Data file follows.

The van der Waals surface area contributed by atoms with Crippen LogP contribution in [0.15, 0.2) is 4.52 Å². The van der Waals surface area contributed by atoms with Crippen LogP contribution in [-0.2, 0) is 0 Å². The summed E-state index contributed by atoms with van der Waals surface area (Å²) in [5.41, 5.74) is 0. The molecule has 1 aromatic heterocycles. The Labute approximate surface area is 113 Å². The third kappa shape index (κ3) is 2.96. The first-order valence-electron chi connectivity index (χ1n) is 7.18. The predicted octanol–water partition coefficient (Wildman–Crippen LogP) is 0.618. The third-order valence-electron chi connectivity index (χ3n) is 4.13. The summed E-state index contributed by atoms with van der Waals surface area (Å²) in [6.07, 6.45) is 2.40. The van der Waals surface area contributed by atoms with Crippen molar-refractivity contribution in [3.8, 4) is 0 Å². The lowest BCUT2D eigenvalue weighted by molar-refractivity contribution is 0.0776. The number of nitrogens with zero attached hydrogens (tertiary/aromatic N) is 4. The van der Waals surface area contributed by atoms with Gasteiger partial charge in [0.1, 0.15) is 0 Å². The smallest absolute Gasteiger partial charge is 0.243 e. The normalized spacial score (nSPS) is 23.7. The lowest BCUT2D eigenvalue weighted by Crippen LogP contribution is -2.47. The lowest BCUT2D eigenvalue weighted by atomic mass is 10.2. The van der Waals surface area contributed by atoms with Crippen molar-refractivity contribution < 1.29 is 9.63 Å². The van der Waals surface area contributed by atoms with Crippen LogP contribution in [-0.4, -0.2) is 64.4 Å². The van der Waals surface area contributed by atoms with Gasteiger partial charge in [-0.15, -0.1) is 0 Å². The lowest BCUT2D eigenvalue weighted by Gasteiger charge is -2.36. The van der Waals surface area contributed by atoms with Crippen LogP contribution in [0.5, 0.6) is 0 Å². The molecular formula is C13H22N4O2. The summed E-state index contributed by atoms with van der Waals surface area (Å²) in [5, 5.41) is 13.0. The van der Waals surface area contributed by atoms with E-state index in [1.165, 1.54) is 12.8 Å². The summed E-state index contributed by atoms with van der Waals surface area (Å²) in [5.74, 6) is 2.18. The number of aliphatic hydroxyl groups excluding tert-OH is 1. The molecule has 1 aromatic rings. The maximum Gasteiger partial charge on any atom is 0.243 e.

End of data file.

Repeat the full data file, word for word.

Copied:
The van der Waals surface area contributed by atoms with Crippen LogP contribution in [0.15, 0.2) is 4.52 Å². The van der Waals surface area contributed by atoms with Crippen LogP contribution in [-0.2, 0) is 0 Å². The summed E-state index contributed by atoms with van der Waals surface area (Å²) in [5.41, 5.74) is 0. The molecule has 1 aromatic heterocycles. The Labute approximate surface area is 113 Å². The third kappa shape index (κ3) is 2.96. The first-order valence-electron chi connectivity index (χ1n) is 7.18. The predicted octanol–water partition coefficient (Wildman–Crippen LogP) is 0.618. The third-order valence-electron chi connectivity index (χ3n) is 4.13. The summed E-state index contributed by atoms with van der Waals surface area (Å²) in [6.07, 6.45) is 2.40. The van der Waals surface area contributed by atoms with Crippen molar-refractivity contribution in [3.8, 4) is 0 Å². The lowest BCUT2D eigenvalue weighted by molar-refractivity contribution is 0.0776. The number of nitrogens with zero attached hydrogens (tertiary/aromatic N) is 4. The van der Waals surface area contributed by atoms with Gasteiger partial charge in [0.1, 0.15) is 0 Å². The smallest absolute Gasteiger partial charge is 0.243 e. The normalized spacial score (nSPS) is 23.7. The lowest BCUT2D eigenvalue weighted by Crippen LogP contribution is -2.47. The lowest BCUT2D eigenvalue weighted by atomic mass is 10.2. The van der Waals surface area contributed by atoms with Crippen molar-refractivity contribution < 1.29 is 9.63 Å². The van der Waals surface area contributed by atoms with Crippen LogP contribution in [-0.4, -0.2) is 64.4 Å². The van der Waals surface area contributed by atoms with Gasteiger partial charge in [-0.15, -0.1) is 0 Å². The lowest BCUT2D eigenvalue weighted by Gasteiger charge is -2.36. The van der Waals surface area contributed by atoms with Crippen LogP contribution in [0.5, 0.6) is 0 Å². The molecular formula is C13H22N4O2. The summed E-state index contributed by atoms with van der Waals surface area (Å²) in [5, 5.41) is 13.0. The van der Waals surface area contributed by atoms with E-state index in [1.165, 1.54) is 12.8 Å². The summed E-state index contributed by atoms with van der Waals surface area (Å²) in [5.74, 6) is 2.18. The number of aliphatic hydroxyl groups excluding tert-OH is 1. The molecule has 1 aromatic rings. The maximum Gasteiger partial charge on any atom is 0.243 e.